John Ruskin. ‘The Work of Iron, in Nature, Art, and Policy: A Lecture Delivered at Tunbridge Wells, February 1858’, in The Two Paths.




Finespun and impartial, the summer sunlight poured down prodigally on all creation alike. The war ended, yet the deep green weeds were lit exactly as before by the merciless light of noon, a clearly perceived hallucination stirring in a slight breeze; brushing the tips of the leaves with my fingers, I was astonished that they did not vanish at my touch.

That same sun, as the days turned to months and the months to years, had become associated with a pervasive corruption and destruction. In part, it was the way it gleamed so encouragingly on the wings of planes leaving on missions, on forests of bayonets, on the badges of military caps, on the embroidery of military banners; but still more, far more, it was the way it glistened on the blood flowing ceaselessly from the flesh, and on the silver bodies of flies clustering on wounds. Holding sway over corruption, leading youth in droves to its death in tropical seas and countrysides, the sun lorded it over that vast rusty-red ruin that stretched away to the distant horizon.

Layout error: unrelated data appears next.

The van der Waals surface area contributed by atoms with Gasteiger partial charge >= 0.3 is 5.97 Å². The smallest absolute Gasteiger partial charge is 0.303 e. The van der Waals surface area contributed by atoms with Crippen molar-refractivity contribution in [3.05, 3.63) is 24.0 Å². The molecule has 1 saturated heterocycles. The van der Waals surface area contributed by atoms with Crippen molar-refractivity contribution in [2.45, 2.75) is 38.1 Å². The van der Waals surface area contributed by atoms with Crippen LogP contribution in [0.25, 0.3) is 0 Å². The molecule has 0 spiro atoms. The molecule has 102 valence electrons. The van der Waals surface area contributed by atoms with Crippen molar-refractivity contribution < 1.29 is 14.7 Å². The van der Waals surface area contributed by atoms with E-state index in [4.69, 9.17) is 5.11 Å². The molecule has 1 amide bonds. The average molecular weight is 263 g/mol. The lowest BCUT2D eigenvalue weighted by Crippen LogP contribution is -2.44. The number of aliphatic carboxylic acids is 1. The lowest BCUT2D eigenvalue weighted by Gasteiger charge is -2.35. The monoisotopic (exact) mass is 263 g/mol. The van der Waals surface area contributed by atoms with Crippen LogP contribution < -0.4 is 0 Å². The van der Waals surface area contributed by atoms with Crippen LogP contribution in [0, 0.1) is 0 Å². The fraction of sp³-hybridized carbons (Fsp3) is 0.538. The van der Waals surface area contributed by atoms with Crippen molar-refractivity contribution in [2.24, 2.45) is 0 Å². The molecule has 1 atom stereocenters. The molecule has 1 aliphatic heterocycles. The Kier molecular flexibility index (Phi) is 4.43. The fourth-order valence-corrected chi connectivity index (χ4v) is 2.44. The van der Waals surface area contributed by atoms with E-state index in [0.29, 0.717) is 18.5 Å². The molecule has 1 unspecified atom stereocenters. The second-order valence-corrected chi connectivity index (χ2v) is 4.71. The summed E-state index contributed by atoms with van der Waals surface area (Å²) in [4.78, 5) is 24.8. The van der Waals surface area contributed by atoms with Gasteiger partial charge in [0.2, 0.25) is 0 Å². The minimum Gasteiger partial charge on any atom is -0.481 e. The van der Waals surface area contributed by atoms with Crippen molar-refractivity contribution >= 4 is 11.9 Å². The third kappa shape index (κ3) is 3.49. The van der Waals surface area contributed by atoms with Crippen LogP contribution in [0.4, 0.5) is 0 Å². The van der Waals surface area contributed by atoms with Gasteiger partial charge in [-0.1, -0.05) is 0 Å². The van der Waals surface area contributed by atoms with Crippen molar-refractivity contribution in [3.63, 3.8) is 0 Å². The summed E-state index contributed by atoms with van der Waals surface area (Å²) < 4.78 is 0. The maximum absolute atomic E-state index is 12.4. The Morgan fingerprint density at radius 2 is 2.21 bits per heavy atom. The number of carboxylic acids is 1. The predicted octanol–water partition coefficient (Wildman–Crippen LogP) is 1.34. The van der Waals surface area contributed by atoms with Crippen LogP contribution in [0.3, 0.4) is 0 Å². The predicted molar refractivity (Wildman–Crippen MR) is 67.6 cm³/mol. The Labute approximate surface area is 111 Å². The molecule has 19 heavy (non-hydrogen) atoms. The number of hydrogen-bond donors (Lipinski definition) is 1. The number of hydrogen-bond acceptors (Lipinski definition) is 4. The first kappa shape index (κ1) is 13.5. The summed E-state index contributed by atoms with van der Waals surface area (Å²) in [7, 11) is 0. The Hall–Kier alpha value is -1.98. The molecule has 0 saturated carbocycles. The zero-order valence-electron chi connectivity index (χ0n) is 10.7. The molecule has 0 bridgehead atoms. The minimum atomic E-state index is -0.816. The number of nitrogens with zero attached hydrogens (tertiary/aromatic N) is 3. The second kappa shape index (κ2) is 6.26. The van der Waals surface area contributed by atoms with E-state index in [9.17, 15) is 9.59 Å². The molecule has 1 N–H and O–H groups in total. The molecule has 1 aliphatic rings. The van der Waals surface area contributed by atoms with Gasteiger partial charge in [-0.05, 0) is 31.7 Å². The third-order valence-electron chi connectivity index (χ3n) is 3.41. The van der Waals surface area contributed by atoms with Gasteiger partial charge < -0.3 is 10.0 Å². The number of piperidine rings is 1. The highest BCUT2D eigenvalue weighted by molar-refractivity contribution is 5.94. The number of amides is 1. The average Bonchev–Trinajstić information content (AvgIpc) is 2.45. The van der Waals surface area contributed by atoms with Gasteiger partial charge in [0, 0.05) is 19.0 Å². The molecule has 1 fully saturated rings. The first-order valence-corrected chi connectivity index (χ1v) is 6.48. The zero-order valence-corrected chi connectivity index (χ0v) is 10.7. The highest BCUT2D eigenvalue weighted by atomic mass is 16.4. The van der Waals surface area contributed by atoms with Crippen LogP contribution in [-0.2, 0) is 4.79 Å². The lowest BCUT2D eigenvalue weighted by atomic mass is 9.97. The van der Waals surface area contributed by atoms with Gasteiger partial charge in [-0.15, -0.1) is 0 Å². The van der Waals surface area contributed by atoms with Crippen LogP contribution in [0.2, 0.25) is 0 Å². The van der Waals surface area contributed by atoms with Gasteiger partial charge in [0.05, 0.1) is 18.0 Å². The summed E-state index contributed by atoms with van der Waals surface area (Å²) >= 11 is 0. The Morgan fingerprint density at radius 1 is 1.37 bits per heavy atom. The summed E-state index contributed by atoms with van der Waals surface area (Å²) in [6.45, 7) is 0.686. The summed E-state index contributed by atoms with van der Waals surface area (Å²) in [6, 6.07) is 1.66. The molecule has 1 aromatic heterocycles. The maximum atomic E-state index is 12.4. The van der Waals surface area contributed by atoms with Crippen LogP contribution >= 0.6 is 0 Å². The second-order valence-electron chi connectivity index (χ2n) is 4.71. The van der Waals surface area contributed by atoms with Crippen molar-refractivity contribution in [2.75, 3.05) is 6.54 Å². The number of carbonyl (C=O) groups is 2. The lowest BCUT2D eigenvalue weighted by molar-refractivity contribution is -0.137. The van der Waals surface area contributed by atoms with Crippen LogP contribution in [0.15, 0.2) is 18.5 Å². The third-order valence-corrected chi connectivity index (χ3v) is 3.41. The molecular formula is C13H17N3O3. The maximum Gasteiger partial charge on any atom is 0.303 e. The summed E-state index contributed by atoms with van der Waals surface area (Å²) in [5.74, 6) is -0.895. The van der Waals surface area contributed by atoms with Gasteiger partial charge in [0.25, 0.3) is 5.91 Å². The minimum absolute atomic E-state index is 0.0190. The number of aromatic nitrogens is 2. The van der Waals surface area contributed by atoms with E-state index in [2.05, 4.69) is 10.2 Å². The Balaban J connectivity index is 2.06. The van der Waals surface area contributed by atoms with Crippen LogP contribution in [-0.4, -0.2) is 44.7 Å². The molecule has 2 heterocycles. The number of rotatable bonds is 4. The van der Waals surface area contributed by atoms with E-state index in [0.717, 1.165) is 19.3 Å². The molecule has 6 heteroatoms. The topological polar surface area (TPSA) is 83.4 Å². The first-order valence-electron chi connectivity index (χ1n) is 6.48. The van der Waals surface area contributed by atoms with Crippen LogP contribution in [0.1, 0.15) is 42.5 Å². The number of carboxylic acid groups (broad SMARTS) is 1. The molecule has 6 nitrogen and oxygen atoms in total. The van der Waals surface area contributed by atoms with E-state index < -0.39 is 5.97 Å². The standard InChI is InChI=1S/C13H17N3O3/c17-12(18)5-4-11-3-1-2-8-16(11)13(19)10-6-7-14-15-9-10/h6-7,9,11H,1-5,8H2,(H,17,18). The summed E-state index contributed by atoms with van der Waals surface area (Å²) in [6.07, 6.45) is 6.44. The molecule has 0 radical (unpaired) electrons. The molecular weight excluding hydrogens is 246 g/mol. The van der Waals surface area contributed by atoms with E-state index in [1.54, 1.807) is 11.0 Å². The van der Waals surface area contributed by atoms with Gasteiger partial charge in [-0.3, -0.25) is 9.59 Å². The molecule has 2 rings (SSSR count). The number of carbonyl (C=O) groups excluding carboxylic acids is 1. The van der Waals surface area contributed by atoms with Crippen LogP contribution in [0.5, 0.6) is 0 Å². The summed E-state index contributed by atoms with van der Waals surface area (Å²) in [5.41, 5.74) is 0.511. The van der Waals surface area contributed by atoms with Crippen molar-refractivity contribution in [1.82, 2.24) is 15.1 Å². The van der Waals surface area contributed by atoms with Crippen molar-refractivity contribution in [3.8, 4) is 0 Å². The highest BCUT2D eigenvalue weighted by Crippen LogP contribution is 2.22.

Pain, I came to feel, might well prove to be the sole proof of the persistence of consciousness within the flesh, the sole physical expression of consciousness. As my body acquired muscle, and in turn strength, there was gradually born within me a tendency towards the positive acceptance of pain, and my interest in physical suffering deepened. Even so, I would not have it believed that this development was a result of the workings of my imagination. My discovery was made directly, with my body, thanks to the sun and the steel.

As many people must have experienced for themselves, the greater the accuracy of a blow from a boxing glove or a fencing sword, the more it is felt as a counterblow rather than as a direct assault on the opponent’s person. One’s own blow, one’s own strength, creates a kind of hollow. A blow is successful if, at that instant, the opponent’s body fits into that hollow in space and assumes a form precisely identical with it.